Because you can never have enough Texas history, here are some quick facts on the Lone Star flag we honor today Photo by Owen Sweeney/Invision/AP
Willie Nelson performs in concert at The Grand Opera on Wednesday, Sept. 10, 2014, in Wilmington, Del. (Photo by Owen Sweeney/Invision/AP)

From the pledge they said every day in grade school, Houstonians know they must honor the Texas flag.

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And according to the Texas State Historical Association, the Lone Star flag had as much ceremony for its adoption as it does today:

The Lone Star Flag was adopted by the Texas Congress in 1839 […] Senator William H. Wharton introduced a bill on December 28, 1838, containing the flag’s design, and the bill was referred to a committee consisting of Senator Oliver Jones and two unnamed senators. This committee reported a substitute bill embodying the flag design introduced by Wharton, and the substitute bill was passed by the Congress on January 21, 1839 and approved by President Mirabeau B. Lamar on January 25, 1839.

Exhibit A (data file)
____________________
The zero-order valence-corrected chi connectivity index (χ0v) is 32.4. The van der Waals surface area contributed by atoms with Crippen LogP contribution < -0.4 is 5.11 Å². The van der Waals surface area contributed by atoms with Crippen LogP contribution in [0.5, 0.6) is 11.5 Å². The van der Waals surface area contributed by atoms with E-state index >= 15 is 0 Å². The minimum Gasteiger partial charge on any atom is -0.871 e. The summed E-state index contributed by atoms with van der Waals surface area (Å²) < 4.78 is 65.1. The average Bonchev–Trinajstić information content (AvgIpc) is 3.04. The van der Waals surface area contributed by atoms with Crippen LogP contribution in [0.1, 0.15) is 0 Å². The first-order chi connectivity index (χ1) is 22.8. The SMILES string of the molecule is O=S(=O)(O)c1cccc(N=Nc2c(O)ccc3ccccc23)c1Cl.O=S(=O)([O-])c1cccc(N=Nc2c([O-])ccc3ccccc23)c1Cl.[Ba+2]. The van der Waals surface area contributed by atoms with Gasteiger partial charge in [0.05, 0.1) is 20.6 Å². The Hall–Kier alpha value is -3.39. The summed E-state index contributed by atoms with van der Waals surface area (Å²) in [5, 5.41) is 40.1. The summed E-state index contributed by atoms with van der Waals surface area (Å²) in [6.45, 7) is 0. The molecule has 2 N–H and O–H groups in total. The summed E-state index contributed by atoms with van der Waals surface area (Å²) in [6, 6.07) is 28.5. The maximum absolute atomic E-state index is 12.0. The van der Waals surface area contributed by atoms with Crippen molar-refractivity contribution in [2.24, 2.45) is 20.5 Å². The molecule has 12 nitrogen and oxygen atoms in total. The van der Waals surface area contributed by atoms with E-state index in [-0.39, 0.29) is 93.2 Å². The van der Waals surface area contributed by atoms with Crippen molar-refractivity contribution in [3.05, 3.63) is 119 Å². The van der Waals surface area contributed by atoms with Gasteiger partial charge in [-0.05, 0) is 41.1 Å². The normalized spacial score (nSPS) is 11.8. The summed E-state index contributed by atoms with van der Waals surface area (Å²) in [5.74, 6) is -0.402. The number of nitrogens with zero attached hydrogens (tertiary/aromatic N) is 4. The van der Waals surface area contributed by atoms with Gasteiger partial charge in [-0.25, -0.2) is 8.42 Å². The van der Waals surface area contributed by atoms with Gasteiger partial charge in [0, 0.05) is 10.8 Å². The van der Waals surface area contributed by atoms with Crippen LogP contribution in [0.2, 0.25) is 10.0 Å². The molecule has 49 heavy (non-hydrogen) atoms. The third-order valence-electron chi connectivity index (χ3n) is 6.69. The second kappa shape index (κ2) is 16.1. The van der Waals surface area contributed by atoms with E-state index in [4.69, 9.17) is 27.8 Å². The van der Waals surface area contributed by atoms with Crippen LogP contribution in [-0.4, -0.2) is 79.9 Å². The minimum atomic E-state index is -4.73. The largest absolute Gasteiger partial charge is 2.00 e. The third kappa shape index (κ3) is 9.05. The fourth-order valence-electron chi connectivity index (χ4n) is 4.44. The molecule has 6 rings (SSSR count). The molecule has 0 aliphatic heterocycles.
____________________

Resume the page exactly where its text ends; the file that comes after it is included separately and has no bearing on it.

Pomp and circumstance aside, nearly 100 years later, a Frontier Times author wrote about the meaning of the five points of the Lone Star symbolizing the characteristics of a good citizen: 1) fortitude, 2) loyalty, 3) righteousness, 4) prudence and 5) broadmindedness.

From six to one remaining over our former Republic, the Texas flag is truly one and indivisible.

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For more information on the current flag law, visit the Texas Constitution and Statutes Web site or review the Texas Government Code, Chapter 3100, Sections 3100.001 – 3100.003.

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